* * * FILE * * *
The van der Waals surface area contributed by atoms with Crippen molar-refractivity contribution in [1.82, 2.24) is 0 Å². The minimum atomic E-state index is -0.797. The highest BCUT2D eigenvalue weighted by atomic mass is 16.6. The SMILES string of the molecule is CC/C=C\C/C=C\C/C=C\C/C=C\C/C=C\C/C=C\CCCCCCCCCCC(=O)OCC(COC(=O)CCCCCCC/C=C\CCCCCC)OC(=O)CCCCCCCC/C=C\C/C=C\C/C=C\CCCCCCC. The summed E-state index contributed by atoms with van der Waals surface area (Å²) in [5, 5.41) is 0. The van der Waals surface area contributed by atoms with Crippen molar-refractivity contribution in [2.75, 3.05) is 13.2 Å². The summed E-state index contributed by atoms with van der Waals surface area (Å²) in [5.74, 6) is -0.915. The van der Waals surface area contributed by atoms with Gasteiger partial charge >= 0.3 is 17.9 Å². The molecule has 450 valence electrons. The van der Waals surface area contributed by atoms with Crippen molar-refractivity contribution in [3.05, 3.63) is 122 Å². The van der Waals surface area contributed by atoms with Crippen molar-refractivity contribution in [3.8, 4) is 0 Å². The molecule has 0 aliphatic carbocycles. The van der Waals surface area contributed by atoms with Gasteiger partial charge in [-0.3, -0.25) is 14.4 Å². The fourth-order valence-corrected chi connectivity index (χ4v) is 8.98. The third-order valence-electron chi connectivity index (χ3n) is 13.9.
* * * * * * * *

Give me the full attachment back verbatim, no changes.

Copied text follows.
The van der Waals surface area contributed by atoms with Crippen molar-refractivity contribution in [1.82, 2.24) is 0 Å². The minimum atomic E-state index is -0.797. The highest BCUT2D eigenvalue weighted by atomic mass is 16.6. The SMILES string of the molecule is CC/C=C\C/C=C\C/C=C\C/C=C\C/C=C\C/C=C\CCCCCCCCCCC(=O)OCC(COC(=O)CCCCCCC/C=C\CCCCCC)OC(=O)CCCCCCCC/C=C\C/C=C\C/C=C\CCCCCCC. The summed E-state index contributed by atoms with van der Waals surface area (Å²) in [5, 5.41) is 0. The van der Waals surface area contributed by atoms with Crippen molar-refractivity contribution in [2.75, 3.05) is 13.2 Å². The summed E-state index contributed by atoms with van der Waals surface area (Å²) in [5.74, 6) is -0.915. The van der Waals surface area contributed by atoms with Gasteiger partial charge >= 0.3 is 17.9 Å². The molecule has 450 valence electrons. The van der Waals surface area contributed by atoms with Crippen molar-refractivity contribution in [3.05, 3.63) is 122 Å². The van der Waals surface area contributed by atoms with Crippen molar-refractivity contribution in [3.8, 4) is 0 Å². The molecule has 0 aliphatic carbocycles. The van der Waals surface area contributed by atoms with Gasteiger partial charge in [-0.3, -0.25) is 14.4 Å². The fourth-order valence-corrected chi connectivity index (χ4v) is 8.98. The third-order valence-electron chi connectivity index (χ3n) is 13.9.